There were good humanitarian reasons for refusing to consider the children of less fortunate families inherently inferior; but perhaps it led to underestimating the amazingly strong pull of kinship and family. In plenty of developing countries, after all, the ties of tribe and kin are paramount; the genetic bond is obviously strong. Perhaps it’s not surprising that however late people find out they are adopted, they ache to know where they came from, where they really should belong.
Dilemma: I'm not my father's biological child.
Making sense of life
Interestingly, the craving seems to be just as strong even in later life: one woman wrote: “I am now 78 and ironically “not knowing!” causes me more anguish than it ever did”. Psychologist Elizabeth Campbell is not surprised “They need to put things right, to understand – they feel they need to make sense of their lives by knowing the full story.”
Probably we all know people who were adopted into a loving family and grew up happily, contented that their mother could say: “You didn’t grow under my heart, you grew in it” But for some there remains an insoluble difficulty. There is plainly a strong consensus that it is better for a child to know from an early age that it was adopted, and that in such a situation the right adoptive parents can do quite as good a job as birth parents (or as one successful adopting mother referred to her, “your tummy Mummy”).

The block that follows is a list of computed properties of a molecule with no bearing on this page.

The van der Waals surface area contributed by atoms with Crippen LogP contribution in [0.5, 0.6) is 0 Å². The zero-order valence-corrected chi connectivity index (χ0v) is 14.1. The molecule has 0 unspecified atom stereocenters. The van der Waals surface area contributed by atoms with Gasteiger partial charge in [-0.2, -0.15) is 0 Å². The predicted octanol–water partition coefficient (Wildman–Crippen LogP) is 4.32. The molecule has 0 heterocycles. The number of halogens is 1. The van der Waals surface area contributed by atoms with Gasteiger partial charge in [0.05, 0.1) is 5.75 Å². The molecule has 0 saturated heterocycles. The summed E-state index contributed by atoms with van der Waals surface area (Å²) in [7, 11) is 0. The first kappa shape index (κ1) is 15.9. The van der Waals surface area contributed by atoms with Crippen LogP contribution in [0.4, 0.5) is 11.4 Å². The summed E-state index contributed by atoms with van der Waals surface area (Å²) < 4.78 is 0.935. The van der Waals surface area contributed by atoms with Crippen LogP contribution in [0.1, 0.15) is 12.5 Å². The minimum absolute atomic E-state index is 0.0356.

For one or two people the question of the family’s medical history came into the picture: one woman, who had married into a family greatly prone to cancer, wanted to reassure the son, with whom she’d been unwisely pregnant on her wedding day, that he wasn’t at such risk, but her husband, perhaps wisely, advised her against it.
It was also clear that though one or two of the secrets had been kept for decades, the truth all too often came out anyway: a malicious neighbour knew and spilled the beans; a birth certificate was needed and gave the game away. Or the mother herself did: one woman wrote that she had adored her father and had constant rows with her mother; in the middle of one row, when she was taking her father’s side, her furious mother blurted out “Anyway he’s not your real father!” (Stung, the daughter had stuck up for him all the more, going round singing “Oh my Papa, to me he is so wonderful.” Of families, I could believe anything.)